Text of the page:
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Filmmaker: How did Glass Eye Pix come aboard the project?
Asensio: I had known Larry Fessenden for a while, not quite as a friend but as an acquaintance, through the independent film community. I had the opportunity to work with him on one of his Tales from Beyond the Pale episodes, the radio series he produces. I mentioned to him that I was determined to make my film over the next year and that I wasn’t going to wait for anyone else. The film had a journey of going to different places and not being financed, so I was determined to do it myself with my own savings.
I told Larry about the story. He was interested and asked to read the script to see if he could help the film. He approached it as a friend, to see if he could advise me on the film. When Jenn Wexler, a producer at Glass Eye Pix, read the script, she sat down with Larry and they both decided that they wanted to make the film happen. They had limited resources, but we wanted to put our means together and see what we could do. It was fantastic. It was very collaborative from the very beginning and I had a lot of freedom. Larry, himself being a director, understood how a director feels when creating his or her own material and let me know that his door was always open if I needed to bounce off ideas. Glass Eye put all of the logistics together and even part of the financing at the very end.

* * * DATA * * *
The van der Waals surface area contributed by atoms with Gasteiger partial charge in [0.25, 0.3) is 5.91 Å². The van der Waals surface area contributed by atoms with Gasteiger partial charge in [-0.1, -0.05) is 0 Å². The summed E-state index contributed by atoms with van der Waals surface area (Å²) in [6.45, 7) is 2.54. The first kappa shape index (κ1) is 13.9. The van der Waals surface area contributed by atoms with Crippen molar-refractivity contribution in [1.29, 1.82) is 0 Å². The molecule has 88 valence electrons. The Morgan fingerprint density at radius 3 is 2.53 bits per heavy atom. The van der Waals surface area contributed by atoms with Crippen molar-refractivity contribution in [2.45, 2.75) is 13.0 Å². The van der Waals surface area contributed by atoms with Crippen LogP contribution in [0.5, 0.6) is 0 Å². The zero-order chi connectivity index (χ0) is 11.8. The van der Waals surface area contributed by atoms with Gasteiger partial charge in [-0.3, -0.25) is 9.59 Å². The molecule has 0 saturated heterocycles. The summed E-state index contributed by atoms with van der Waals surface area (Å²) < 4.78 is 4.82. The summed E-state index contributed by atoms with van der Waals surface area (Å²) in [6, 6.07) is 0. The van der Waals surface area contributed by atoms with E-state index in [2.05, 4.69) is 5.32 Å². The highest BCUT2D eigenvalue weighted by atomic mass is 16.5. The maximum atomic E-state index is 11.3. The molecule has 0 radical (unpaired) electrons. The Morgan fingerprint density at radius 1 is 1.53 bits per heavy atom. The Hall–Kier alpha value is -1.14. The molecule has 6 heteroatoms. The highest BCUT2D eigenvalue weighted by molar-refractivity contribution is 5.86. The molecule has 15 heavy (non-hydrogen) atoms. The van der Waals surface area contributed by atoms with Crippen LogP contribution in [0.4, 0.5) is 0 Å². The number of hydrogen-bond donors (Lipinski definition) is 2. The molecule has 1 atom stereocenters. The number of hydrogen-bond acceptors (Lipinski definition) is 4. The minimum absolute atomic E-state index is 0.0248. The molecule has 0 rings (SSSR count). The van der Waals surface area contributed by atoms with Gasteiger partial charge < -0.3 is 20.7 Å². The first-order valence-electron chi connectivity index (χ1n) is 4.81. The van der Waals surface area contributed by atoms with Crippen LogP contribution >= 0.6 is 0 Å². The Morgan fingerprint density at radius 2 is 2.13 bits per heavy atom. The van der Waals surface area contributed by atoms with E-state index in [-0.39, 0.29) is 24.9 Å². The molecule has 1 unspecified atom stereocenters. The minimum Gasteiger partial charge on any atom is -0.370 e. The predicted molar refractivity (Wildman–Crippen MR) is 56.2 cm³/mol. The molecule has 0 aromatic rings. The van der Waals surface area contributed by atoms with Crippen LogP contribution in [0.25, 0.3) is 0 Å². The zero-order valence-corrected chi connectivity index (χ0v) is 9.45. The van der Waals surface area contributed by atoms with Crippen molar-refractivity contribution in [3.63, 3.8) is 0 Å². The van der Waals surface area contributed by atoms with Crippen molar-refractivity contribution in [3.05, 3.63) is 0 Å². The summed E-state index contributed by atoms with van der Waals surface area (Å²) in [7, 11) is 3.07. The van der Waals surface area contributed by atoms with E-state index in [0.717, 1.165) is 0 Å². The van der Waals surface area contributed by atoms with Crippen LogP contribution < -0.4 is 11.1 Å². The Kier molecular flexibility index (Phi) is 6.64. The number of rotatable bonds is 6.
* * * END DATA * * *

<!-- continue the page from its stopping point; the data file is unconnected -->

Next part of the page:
Being a first-time director, it was a very safe environment to work in, being so exposed, as I am, in the film. This group of people took care of me and were protective of me as a first-time director. It was a really wonderful and nurturing experience….as well as wild [laughs].
Filmmaker: There’s a recognizable, practical style to Glass Eye films that Most Beautiful Island upholds. It’s independent genre filmmaking working within an economy of means, and there’s a human aspect centering the material. How did you find this film works within the the company’s previous filmography?
Asensio: I am a huge fan of Larry’s film Habit, a terrific, one-of-a-kind film that I would put at the top of everything at Glass Eye Pix. I am a fan of certain kinds of horror films (not all of them), but the nature of filmmaking that Glass Eye Pix displays was something that I’ve connected with from the very beginning. I knew that my film possessed a genre element, and knew that, although not a 100 percent horror film, it could appeal to the horror community as well.
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